New research shows that the heliosphere is dominated by two giant jets of material shooting backwards over the north and south poles of the sun, which are confined by the interaction of the sun’s magnetic field with the interstellar magnetic field.
As the sun skims through the galaxy, it emits charged particles in a stream of plasma called the solar wind. The solar wind, in turn, creates a bubble known called the heliosphere that extends far beyond the planets of the solar system. For decades, scientists have visualized the heliosphere as shaped like a comet, with a very long tail extending some 464 billion miles, which is thousands of times as far as the distance from Earth to the sun.
New NASA-funded research now suggests that the heliosphere is actually dominated by two giant jets of material shooting backwards over the north and south poles of the sun, which are confined by the interaction of the sun’s magnetic field with the interstellar magnetic field. These curve around in two—relatively short – tails toward the back. The end result is a heliosphere without that long tail; a heliosphere that looks a lot more like a crescent moon than a comet. What’s more, the two jets are similar to other astrophysical jets seen in space, so studying them locally could open doors to understanding such jets throughout the universe. The research is described in a paper in Astrophysical Journal Letters, which appeared online on February 19, 2015.
“Everyone’s assumption has been that the shape of the heliosphere was molded by the flow of interstellar material passing around it,” said Merav Opher, an astronomer at Boston University, who is lead author on the paper. “Scientists thought the solar wind flowing down the tail could easily pull the magnetic fields in the heliosphere along as it flowed by, creating this long tail. But it turns out the magnetic fields are strong enough to resist that pull – so instead they squeeze the solar wind and create these two jets.”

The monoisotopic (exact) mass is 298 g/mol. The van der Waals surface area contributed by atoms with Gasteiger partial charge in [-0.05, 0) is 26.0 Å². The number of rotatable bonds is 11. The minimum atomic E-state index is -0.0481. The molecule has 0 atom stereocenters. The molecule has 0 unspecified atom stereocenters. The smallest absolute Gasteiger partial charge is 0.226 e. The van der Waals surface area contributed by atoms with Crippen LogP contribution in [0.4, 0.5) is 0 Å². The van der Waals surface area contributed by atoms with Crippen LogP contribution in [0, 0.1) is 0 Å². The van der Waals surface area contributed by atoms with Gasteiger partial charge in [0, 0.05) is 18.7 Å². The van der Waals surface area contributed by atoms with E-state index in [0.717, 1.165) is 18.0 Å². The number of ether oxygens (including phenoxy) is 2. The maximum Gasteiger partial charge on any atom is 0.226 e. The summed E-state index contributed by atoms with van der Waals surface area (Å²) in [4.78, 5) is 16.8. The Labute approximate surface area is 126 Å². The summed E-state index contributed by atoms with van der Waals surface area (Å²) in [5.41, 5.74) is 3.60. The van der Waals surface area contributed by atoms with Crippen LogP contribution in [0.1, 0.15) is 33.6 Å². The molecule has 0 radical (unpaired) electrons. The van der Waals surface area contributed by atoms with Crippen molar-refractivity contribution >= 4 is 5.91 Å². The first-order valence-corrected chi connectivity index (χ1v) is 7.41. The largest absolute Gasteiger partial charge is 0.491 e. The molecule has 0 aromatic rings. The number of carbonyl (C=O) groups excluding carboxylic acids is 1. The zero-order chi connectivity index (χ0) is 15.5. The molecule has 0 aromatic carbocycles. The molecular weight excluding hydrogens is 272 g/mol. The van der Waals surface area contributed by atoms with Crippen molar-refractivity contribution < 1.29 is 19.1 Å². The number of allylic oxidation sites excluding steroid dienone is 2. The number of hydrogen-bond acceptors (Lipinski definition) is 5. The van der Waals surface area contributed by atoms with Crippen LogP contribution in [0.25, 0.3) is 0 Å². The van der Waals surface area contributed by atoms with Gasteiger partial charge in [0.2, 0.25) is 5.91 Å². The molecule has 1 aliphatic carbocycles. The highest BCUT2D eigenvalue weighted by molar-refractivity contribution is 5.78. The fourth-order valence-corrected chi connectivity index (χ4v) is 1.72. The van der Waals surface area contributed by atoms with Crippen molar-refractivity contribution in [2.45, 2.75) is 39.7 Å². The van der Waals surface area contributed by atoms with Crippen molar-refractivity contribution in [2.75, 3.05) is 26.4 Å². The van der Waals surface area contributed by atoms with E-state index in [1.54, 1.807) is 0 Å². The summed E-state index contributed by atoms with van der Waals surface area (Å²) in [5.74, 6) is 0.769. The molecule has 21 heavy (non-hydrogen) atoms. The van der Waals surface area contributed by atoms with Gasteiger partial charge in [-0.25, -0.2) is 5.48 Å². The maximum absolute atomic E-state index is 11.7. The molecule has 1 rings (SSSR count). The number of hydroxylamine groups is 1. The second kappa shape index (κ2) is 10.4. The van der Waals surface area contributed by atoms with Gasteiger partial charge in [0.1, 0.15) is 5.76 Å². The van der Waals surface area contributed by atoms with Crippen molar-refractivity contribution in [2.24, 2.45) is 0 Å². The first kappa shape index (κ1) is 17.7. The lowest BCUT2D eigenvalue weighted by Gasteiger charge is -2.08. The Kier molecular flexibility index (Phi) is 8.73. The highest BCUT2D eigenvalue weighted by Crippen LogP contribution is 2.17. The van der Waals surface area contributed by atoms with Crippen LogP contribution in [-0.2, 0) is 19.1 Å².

Opher and her colleagues found the jets and determined the new shape when they adjusted simulations of the heliosphere based on observations collected from NASA’s Voyager 1 spacecraft, which recently moved outside of the heliosphere into interstellar space. As the first man-made object outside of our solar system, Voyager provided our only glimpse so far of the interstellar medium and it provided one giant surprise: The magnetic fields out there were aligned pretty much the same as the ones in here, though it had long been expected they would be oriented in a different direction.
Opher — along with space scientist Jim Drake at the University of Maryland in College Park who is a co-author on the paper – had previously created models based on computer code developed by space physicists at the University of Michigan of the heliosphere. Their previous work focused on the nose of the heliosphere, trying to understand the physics there as we hurtle through space. To see if they could replicate the unexpected Voyager results, the team created a higher-resolution simulation.
The new simulation described a heliosphere unlike the one considered before.
“The Voyagers had a flashlight in the kitchen, and nobody was looking in the attic,” she remarks. “We noticed, while studying the draping of the galaxy’s magnetic field around the nose, that the heliosphere was much shorter than we anticipated.”